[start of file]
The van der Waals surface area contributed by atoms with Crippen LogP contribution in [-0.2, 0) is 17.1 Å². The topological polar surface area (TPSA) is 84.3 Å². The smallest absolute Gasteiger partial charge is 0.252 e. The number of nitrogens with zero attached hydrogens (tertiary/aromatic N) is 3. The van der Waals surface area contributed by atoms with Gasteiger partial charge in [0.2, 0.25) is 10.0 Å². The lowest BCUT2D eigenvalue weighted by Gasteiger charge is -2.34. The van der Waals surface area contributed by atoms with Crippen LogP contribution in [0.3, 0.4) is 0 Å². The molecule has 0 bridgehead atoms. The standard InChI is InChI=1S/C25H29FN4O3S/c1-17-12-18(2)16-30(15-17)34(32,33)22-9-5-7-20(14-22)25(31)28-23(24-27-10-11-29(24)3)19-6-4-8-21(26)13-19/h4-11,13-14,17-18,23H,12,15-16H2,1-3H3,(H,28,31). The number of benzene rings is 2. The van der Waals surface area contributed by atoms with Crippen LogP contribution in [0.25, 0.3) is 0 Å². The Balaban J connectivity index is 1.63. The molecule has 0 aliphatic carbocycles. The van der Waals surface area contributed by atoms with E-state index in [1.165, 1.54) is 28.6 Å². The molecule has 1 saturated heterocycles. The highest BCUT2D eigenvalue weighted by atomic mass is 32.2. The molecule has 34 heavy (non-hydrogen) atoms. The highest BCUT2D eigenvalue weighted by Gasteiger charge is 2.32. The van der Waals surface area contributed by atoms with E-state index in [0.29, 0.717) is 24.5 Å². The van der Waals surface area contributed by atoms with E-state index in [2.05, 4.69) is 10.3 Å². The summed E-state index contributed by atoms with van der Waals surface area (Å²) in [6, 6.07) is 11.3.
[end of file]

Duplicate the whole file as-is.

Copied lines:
The van der Waals surface area contributed by atoms with Crippen LogP contribution in [-0.2, 0) is 17.1 Å². The topological polar surface area (TPSA) is 84.3 Å². The smallest absolute Gasteiger partial charge is 0.252 e. The number of nitrogens with zero attached hydrogens (tertiary/aromatic N) is 3. The van der Waals surface area contributed by atoms with Gasteiger partial charge in [0.2, 0.25) is 10.0 Å². The lowest BCUT2D eigenvalue weighted by Gasteiger charge is -2.34. The van der Waals surface area contributed by atoms with Crippen LogP contribution in [0.3, 0.4) is 0 Å². The molecule has 0 bridgehead atoms. The standard InChI is InChI=1S/C25H29FN4O3S/c1-17-12-18(2)16-30(15-17)34(32,33)22-9-5-7-20(14-22)25(31)28-23(24-27-10-11-29(24)3)19-6-4-8-21(26)13-19/h4-11,13-14,17-18,23H,12,15-16H2,1-3H3,(H,28,31). The number of benzene rings is 2. The van der Waals surface area contributed by atoms with Crippen LogP contribution in [0.25, 0.3) is 0 Å². The Balaban J connectivity index is 1.63. The molecule has 0 aliphatic carbocycles. The van der Waals surface area contributed by atoms with E-state index in [1.165, 1.54) is 28.6 Å². The molecule has 1 saturated heterocycles. The highest BCUT2D eigenvalue weighted by atomic mass is 32.2. The molecule has 34 heavy (non-hydrogen) atoms. The highest BCUT2D eigenvalue weighted by Gasteiger charge is 2.32. The van der Waals surface area contributed by atoms with E-state index in [0.29, 0.717) is 24.5 Å². The van der Waals surface area contributed by atoms with E-state index in [2.05, 4.69) is 10.3 Å². The summed E-state index contributed by atoms with van der Waals surface area (Å²) in [6, 6.07) is 11.3.